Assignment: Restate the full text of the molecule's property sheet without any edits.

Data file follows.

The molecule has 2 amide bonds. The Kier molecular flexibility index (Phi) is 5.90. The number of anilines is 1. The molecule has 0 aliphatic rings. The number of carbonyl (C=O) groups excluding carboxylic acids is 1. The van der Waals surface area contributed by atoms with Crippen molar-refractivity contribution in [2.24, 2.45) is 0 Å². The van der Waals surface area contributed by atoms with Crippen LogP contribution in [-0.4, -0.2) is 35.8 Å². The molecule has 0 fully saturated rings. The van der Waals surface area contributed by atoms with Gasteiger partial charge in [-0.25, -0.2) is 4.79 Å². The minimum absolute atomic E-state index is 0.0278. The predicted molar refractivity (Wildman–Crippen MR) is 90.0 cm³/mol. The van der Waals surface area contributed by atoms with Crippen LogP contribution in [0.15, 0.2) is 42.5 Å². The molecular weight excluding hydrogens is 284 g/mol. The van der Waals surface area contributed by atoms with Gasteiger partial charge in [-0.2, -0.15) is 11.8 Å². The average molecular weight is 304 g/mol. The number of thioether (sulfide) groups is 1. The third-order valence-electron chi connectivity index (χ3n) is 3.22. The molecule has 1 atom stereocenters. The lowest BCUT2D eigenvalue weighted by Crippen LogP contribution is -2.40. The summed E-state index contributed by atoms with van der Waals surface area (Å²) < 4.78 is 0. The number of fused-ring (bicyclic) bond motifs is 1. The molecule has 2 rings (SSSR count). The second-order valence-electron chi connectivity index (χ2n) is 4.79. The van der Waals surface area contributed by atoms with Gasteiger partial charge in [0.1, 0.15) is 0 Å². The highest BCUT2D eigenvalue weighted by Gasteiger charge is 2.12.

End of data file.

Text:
The molecule has 2 amide bonds. The Kier molecular flexibility index (Phi) is 5.90. The number of anilines is 1. The molecule has 0 aliphatic rings. The number of carbonyl (C=O) groups excluding carboxylic acids is 1. The van der Waals surface area contributed by atoms with Crippen molar-refractivity contribution in [2.24, 2.45) is 0 Å². The van der Waals surface area contributed by atoms with Crippen LogP contribution in [-0.4, -0.2) is 35.8 Å². The molecule has 0 fully saturated rings. The van der Waals surface area contributed by atoms with Gasteiger partial charge in [-0.25, -0.2) is 4.79 Å². The minimum absolute atomic E-state index is 0.0278. The predicted molar refractivity (Wildman–Crippen MR) is 90.0 cm³/mol. The van der Waals surface area contributed by atoms with Crippen LogP contribution in [0.15, 0.2) is 42.5 Å². The molecular weight excluding hydrogens is 284 g/mol. The van der Waals surface area contributed by atoms with Gasteiger partial charge in [-0.2, -0.15) is 11.8 Å². The average molecular weight is 304 g/mol. The number of thioether (sulfide) groups is 1. The third-order valence-electron chi connectivity index (χ3n) is 3.22. The molecule has 1 atom stereocenters. The lowest BCUT2D eigenvalue weighted by Crippen LogP contribution is -2.40. The summed E-state index contributed by atoms with van der Waals surface area (Å²) < 4.78 is 0. The number of fused-ring (bicyclic) bond motifs is 1. The molecule has 2 rings (SSSR count). The second-order valence-electron chi connectivity index (χ2n) is 4.79. The van der Waals surface area contributed by atoms with Gasteiger partial charge in [0.1, 0.15) is 0 Å². The highest BCUT2D eigenvalue weighted by Gasteiger charge is 2.12.